The health authority compiled some figures in a survey carried out in 1991 and released in August 1992, which revealed that, of the 35,000 or so attendances at St. Albans hospital, about 6,500—about 18 per cent. of the total—could have been met in that year by a nurse practitioner service. So a relatively small proportion of the cases that were being treated at St. Albans hospital would be suitable for the intended level of service.

The survey also considered how many of those cases would have been dealt with by a doctor-led service, involving either a general practitioner or some other suitably experienced and qualified doctor. It was found that, of the 35,000 attendances, a further 57 per cent.—or 20,000 cases—could have been met by such a service. That means that about 75 per cent. of the total attendances at the hospital that year could have been dealt with by a doctor-led service. That would make a great difference.

A doctor-led service would be an important facility for people in St. Albans, and save many of them a great deal of travelling. It would also save much of the pressure that would otherwise fall on the service at Hemel Hempstead. There are strong grounds for such a service to be introduced in St. Albans.

In making that suggestion, I am fortified by the fact that such a proposal was ventilated by the health authority in a leaflet issued in August 1992, which said: We hope to involve local general practitioners in making the best use of the minor accident treatment unit". Furthermore, last October the chief executive of the North West Hertfordshire health authority produced another document, which was intended to be the basis for local discussions leading to health authority recommendations. It suggested that the unit should be nurse practitioner, but this would not preclude GP involvement". I therefore suggest that such an upgraded service is already in the health authority's mind. There is an urgent case for the service to be upgraded to that level, to provide a better service for the people of St. Albans.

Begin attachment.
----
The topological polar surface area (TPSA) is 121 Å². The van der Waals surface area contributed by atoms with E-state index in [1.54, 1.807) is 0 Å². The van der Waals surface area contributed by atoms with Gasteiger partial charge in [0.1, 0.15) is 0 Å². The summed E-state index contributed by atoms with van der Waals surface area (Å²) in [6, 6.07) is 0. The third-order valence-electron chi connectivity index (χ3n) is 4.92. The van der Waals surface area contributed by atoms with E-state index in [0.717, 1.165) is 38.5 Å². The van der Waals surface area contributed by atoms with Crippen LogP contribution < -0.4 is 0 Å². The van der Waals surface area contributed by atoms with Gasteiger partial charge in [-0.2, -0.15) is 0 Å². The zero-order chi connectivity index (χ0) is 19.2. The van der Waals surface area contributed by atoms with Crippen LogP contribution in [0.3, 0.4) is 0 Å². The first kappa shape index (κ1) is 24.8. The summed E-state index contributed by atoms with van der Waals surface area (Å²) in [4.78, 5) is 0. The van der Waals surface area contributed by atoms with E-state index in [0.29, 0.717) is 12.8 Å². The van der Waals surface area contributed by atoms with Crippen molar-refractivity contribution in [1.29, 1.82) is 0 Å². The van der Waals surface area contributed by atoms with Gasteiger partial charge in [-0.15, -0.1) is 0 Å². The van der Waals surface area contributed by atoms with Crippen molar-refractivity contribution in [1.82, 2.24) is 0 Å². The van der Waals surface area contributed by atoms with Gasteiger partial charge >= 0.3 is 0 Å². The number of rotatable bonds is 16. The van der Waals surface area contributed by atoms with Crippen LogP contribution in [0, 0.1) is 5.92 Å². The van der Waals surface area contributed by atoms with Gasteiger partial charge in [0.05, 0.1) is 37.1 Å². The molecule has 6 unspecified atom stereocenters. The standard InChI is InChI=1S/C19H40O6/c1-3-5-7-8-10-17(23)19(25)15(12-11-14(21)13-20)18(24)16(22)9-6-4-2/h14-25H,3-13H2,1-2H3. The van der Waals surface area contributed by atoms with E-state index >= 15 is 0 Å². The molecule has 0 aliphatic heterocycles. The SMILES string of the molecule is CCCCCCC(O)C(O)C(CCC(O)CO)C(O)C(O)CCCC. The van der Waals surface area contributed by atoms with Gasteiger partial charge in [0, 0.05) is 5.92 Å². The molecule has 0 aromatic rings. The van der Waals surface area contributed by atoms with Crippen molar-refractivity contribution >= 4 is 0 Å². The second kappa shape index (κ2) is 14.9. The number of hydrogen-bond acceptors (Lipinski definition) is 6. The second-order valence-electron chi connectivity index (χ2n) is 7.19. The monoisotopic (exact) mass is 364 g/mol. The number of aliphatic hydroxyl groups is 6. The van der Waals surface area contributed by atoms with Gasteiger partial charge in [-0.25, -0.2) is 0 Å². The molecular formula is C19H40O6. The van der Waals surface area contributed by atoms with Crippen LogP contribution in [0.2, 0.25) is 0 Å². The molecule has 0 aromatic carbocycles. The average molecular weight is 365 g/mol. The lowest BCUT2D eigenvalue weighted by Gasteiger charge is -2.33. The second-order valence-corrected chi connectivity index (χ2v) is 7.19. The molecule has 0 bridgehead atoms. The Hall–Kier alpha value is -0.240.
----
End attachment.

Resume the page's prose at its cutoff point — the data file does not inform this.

If this is a question of resources being made available for the provision of such a unit, the argument is strong and the case is clear that those resources should be provided for the people of St. Albans. They should be made available for a doctor-led unit, which would be open on the same 24-hour basis as the former accident and emergency unit. Before implementation, that unit should be the subject of full consultations with the general practitioners in St. Albans to ascertain the part that they wish to play and whether they wish to take the reins of the accident and treatment service, or whether they feel that it would be best served by some other form of suitably qualified and experienced doctors.

Perhaps most urgently of all, I call attention to the six-week interval that will ensue when the full accident and emergency service is closed on 18 March. With the plans as they stand, for those six weeks there will be no accident and emergency provision in St. Albans. The issue has been put to the health authority, which has said that the six weeks is needed for nurse retraining. I suggest that that is not a satisfactory explanation and that training could be provided in a way that would enable the service to be continued. The explanation is not a satisfactory reflection on the health authority. Great concern is being caused to the residents of St. Albans. They are to lose their accident and emergency service, and it would seem that they are not to have any form of transitional service for the following six weeks.